# Final Exam, Fall 2018

### Directions:

• Answer the problems on the exam pages.
• There are six problems (most with multiple parts) for 120 total points plus 10 extra credit. Actual scale was A = 105, C = 67.5.
• If you need extra space use the back of a page.
• No books, notes, calculators, or collaboration.
• Numerical answers may be given as expressions involving arithmetic operations (including exponentiation and factorial) or the functions P(n, k) and C(n, k). In general a summation is a complete answer to a counting problem, but a recurrence or a generating function is not.

```  Q1: 20 points
Q2: 20+10 points
Q3: 40 points
Q4: 20 points
Q5: 20 points
Total: 120+10 points
```

The undirected graph G has node set {a, b, c, d, e, f| and the following set of nine edges:

{(a, b), (a, c), (b, c), (c, d), (c, e), (c, f), (d, e), (d, f), (e, f)}

• Question 1 (20): Identify each of these statements as true or false. The first five deal with the graph H defined in Question 5. No explanation is needed or wanted, and there is no partial credit or penalty for guessing (2 points each).

• (a) G is a planar graph and can be drawn in the plane with five regions (counting the exterior region).

• (b) The graph G has no Euler path, and it is not possible to add one edge to it to make an undirected graph with an Euler path.

• (c) There does not exist a spanning tree of G in which vertex c has degree 1.

• (d) Let A be the adjacency matrix of G, viewed as an integer matrix. Then the matrix I + A + A2 has at least one zero entry.

• (e) The chromatic polynomial of G is divisible by the linear polynomial r - 4.

• (f) Let f(x) and g(x) be the exponential generating functions for the sequences {an} and {bn} respectively. Define the sequence {cn} so that f(x)g(x) is the exponential generating function of {cn}. Then for any r, cr is the sum for k from 0 to r of C(r, k)akbr-k.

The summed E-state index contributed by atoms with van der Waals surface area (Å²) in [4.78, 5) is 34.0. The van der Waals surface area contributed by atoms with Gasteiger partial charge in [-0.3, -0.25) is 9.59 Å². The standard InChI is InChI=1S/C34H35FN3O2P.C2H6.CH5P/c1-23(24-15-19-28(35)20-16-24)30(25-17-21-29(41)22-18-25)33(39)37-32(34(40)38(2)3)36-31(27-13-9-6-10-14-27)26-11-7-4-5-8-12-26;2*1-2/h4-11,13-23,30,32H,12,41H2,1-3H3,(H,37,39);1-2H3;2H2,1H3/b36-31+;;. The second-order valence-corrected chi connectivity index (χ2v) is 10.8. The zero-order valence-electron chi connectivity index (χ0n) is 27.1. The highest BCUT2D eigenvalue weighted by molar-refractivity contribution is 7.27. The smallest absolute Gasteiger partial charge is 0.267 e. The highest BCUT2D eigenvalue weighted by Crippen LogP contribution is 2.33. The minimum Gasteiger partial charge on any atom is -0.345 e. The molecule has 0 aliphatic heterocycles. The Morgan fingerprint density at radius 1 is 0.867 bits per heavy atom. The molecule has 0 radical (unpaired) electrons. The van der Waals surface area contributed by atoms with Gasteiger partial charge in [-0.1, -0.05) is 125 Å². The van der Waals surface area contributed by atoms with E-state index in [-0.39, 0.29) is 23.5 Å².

• (g) Every solution to the recurrence an = 3an-a - 3an-2 + an-3 is a polynomial in n.

• (h) The rook polynomial of a 2 by 2 square is 1 + 4r + 2r2, and the number of permutations of {1, 2, 3, 4} that do not contain any of the pairs (2, 2), (2, 3), (3, 2), or (3, 3) is given by 1(0!) + 4(1!) + 2(2!) = 9.

• (i) Every one-stalk game of Red-Blue Hackenbush has a value that is a "number" in Conway's terminology.

• (j) It is not the case that every one-stalk game of Red-Blue Hackenbush has a value that is a real number.

• Question 2 (20): In this question we will determine the number of ways to color each vertex of G (the undirected graph defined above) black or white, where two colorings are considered tot be the same if there is an automorphism of G taking one to another. (Recall that an automorphism is a bijection of the vertices that takes edges to edges and non-edges to non-edges.) Note also that we are considering all two-colorings here, not just "proper colorings" as in the definition of chromatic number of the chromatic polynomial.